Pain Manag Nurs. 2014 Mar;15(1):36-40. doi: 10.1016/j.pmn.2012.04.002. Epub 2012 Jun 20.
Tonelli ME1, Wachholtz AB2.
Copyright © 2014 American Society for Pain Management Nursing. Published by Elsevier Inc. All rights reserved.

A SIMPLE WORLD

“The world is a very simple world, an extremely simple world which is made out of concrete, plastic, wood, stones, greenery, pollution, and thin air. Actually every one of us is sitting or standing on that world. Shall we say this is the real world or should we pretend that the world is something else? You and I are both here. This is our world, here, right now.”

from Journey without Goal: The Tantric Wisdom of the Buddha by Chögyam Trungpa, page 103

Something to keep in mind before we become too swallowed up in all our devices and our time becomes consumed by vicarious pixelation!

This slogan is an expression of compassion and openness. It means that whatever you experience in your life—pain, pleasure, happiness, sadness, grossness, refinement, sophistication, crudeness, heat, cold, or whatever—is purely memory. The actual discipline or practice of the bodhisattva tradition is to regard whatever occurs as a phantom. Nothing ever happens. But because nothing happens, everything happens. That “nothing happening” is the experience of openness, and that percolation is the experience of compassion.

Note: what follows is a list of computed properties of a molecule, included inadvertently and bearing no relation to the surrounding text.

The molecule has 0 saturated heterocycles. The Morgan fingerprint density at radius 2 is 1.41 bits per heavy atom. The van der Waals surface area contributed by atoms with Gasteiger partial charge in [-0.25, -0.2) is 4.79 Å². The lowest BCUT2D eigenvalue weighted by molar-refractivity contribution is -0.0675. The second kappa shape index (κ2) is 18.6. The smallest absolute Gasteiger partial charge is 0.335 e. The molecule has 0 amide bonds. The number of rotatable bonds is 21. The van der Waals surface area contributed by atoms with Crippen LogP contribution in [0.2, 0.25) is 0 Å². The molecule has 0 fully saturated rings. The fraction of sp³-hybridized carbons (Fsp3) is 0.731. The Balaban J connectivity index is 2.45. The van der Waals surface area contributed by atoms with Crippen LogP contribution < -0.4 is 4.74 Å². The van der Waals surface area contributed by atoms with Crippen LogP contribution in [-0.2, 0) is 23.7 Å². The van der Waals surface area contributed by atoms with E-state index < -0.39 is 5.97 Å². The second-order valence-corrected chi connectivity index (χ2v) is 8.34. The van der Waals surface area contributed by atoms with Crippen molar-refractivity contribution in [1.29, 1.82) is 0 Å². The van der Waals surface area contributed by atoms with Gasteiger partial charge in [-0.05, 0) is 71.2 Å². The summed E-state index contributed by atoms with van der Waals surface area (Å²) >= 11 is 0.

from “Ultimate Bodhichitta Slogans” in Training the Mind and Cultivating Loving-Kindness by Chögyam Trungpa, page 17

“Our task is not purely trying to save ourselves alone—whether you are ninety-nine years old or whether you are ten years old doesn’t make any difference. Our task is to see our situation along with that of our fellow human beings. As we work on ourselves, then we continuously work with others as well. That is the only way of developing ourselves. ”

“Bardo” in Transcending Madness: The Experience of the Six Bardos by Chögyam Trungpa, page 8

A new study by researchers in Wisconsin, Spain, and France reports the first evidence of specific molecular changes in the body following a period of mindfulness meditation.

The study investigated the effects of a day of intensive mindfulness practice in a group of experienced meditators, compared to a group of untrained control subjects who engaged in quiet non-meditative activities. After eight hours of mindfulness practice, the meditators showed a range of genetic and molecular differences, including altered levels of gene-regulating machinery and reduced levels of pro-inflammatory genes, which in turn correlated with faster physical recovery from a stressful situation.

“To the best of our knowledge, this is the first paper that shows rapid alterations in gene expression within subjects associated with mindfulness meditation practice,” says study author Richard J. Davidson, founder of the Center for Investigating Healthy Minds and the William James and Vilas Professor of Psychology and Psychiatry at the University of Wisconsin-Madison.

“Most interestingly, the changes were observed in genes that are the current targets of anti-inflammatory and analgesic drugs,” says Perla Kaliman, first author of the article and a researcher at the Institute of Biomedical Research of Barcelona, Spain (IIBB-CSIC-IDIBAPS), where the molecular analyses were conducted.